After months, if not longer, of speculation, we now know – the General Election will be on 4th July.

Arguably, more than ever before, digital will be more important than ever as we await the result. Why? Social media, of course – with diverse views, but generally an echo chamber effect. Targeted messaging and advertising through different platforms. The role of data in gaining support. The spreading of news – and potentially fake news – online. In 2024, what’s an election without the debate and discussion that happens across digital platforms – whether that’s sharing your opinion on Facebook, following political commentary, or analysing data.

Unless you aren’t online.

If you aren’t online at all, you won’t be hit by the swirling news. In fact, you probably didn’t spend this afternoon receiving news alerts or debating with your team what the date would be, and arguably, you might not even know the election has been announced. Similarly, if you’ve run out of data or had to switch off your broadband due to rising costs.

And not only will you not know, but you won’t be sharing your views. With so many campaigns kicking off online these days, if you are digitally excluded, ironically, you’re not going to be able to spread the word about the need to tackle digital poverty. If you are one of the 11 million people who lack essential, basic digital skills, you may also be at greater risk of falling foul of related scams, of fake news – or purely struggling to register for new voter ID.

So, having established that digital plays a massive part in democracy these days, and given we already know that up to 19 million adults are in digital poverty, perhaps this tells us that tackling this exclusion – whether it’s through affordability, skills, or lack of trust or support – must be critical in the next governmental term, which will see us through all the way to 2029. So much has changed in the last five years, who can tell where we will be in the last year of the decade

This is why we have a simple manifesto call to all campaigning parties:

    1. Commit to creating a cross-departmental digital inclusion task force – across every department – with transparent accountability for real change and a joined-up focus.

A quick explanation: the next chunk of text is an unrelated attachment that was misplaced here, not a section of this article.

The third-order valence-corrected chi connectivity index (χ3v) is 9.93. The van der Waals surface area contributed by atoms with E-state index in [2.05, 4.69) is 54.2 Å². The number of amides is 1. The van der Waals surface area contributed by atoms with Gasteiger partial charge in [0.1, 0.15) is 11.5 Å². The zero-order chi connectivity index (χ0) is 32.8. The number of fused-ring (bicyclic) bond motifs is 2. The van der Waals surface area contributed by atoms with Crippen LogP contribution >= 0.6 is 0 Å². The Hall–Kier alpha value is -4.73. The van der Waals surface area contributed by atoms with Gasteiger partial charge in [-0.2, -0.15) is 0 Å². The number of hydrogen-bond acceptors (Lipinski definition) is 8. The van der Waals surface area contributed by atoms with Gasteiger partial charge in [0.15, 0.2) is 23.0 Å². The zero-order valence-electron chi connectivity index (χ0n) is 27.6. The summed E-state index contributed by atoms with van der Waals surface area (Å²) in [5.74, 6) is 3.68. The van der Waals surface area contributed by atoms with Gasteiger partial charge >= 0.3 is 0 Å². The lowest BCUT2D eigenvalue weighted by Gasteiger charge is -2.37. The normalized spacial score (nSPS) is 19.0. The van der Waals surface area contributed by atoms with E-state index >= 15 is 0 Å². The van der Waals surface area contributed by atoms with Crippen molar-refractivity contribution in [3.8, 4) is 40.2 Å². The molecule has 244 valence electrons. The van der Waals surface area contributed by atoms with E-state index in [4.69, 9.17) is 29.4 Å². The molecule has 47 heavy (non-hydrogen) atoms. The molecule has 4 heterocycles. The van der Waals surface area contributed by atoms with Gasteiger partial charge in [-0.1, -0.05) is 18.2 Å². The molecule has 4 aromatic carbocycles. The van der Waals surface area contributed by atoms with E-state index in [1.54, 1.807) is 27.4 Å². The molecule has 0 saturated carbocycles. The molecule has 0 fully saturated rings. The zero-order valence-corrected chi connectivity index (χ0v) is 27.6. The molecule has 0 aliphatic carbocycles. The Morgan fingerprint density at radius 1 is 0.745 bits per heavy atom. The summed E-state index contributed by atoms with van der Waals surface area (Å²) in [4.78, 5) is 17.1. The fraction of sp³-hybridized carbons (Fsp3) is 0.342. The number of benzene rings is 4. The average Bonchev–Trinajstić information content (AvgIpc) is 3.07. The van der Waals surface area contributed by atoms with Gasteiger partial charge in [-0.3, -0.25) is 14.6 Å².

1. Take immediate action now, with meaningful communication campaigns that signpost support.

Why every department? Because digital touches every area of life. Education, health, welfare, jobs, rural services, housing – the list doesn’t end.

And why communications? Around two-thirds of people would improve their digital skills if there was free support. There is free support – but people can’t find it. Perhaps because they aren’t online, or perhaps because we want them to look in the places that society feels would be convenient, rather than taking the message to people.

How Can I Get Involved?

Are you a candidate? Tell us if you support us. You can email me directly at elizabeth@digitalpovertyalliance.org. Tell your party you support action on digital poverty and want to see this included in campaign literature. If you need information about your constituency, we can share that information with you. Want to know more about how to support?

As well as the asks above, we are seeking greater awareness, support for affordability, increased accessibility of services, a dedicated skills programme and device access in schools, and greater support for local authorities to tackle digital inclusion. If you want to know more, drop me an email.

Are you working with a candidate? Tell them what you’ve just read. Ask them to get involved.

Are you a member of the public? Canvassing season is just beginning. Ask something different on the doorstep – ask about digital poverty. Ask both what the party is doing, but also what the local candidate is doing – whether that’s for the one in five children nationally in digital poverty, or the one in two families on low incomes who are digitally excluded.

Are you a business, perhaps with public affairs goals that align? Join our Industry Forum and be part of the industry response to helping millions of people access the online world – and your services – conveniently, safely, and effectively.

We sometimes hear digital considered a luxury, that it comes after other forms of poverty. A keyboarded device (laptop or tablet) with a stable internet connection isn’t a luxury. Without it, children can’t complete homework. Parents can’t access job opportunities (90% of which are only advertised online, and need a digital application). People can’t apply for benefits, healthcare, or other support. There’s a poverty premium – from insurance to driving licences, you pay more if you’re offline or struggle with accessing online services.

So, if someone tells you a phone is enough, ask them – could they do GCSE coursework on a phone with a cracked screen? And if they say no, ask them what they are doing to help.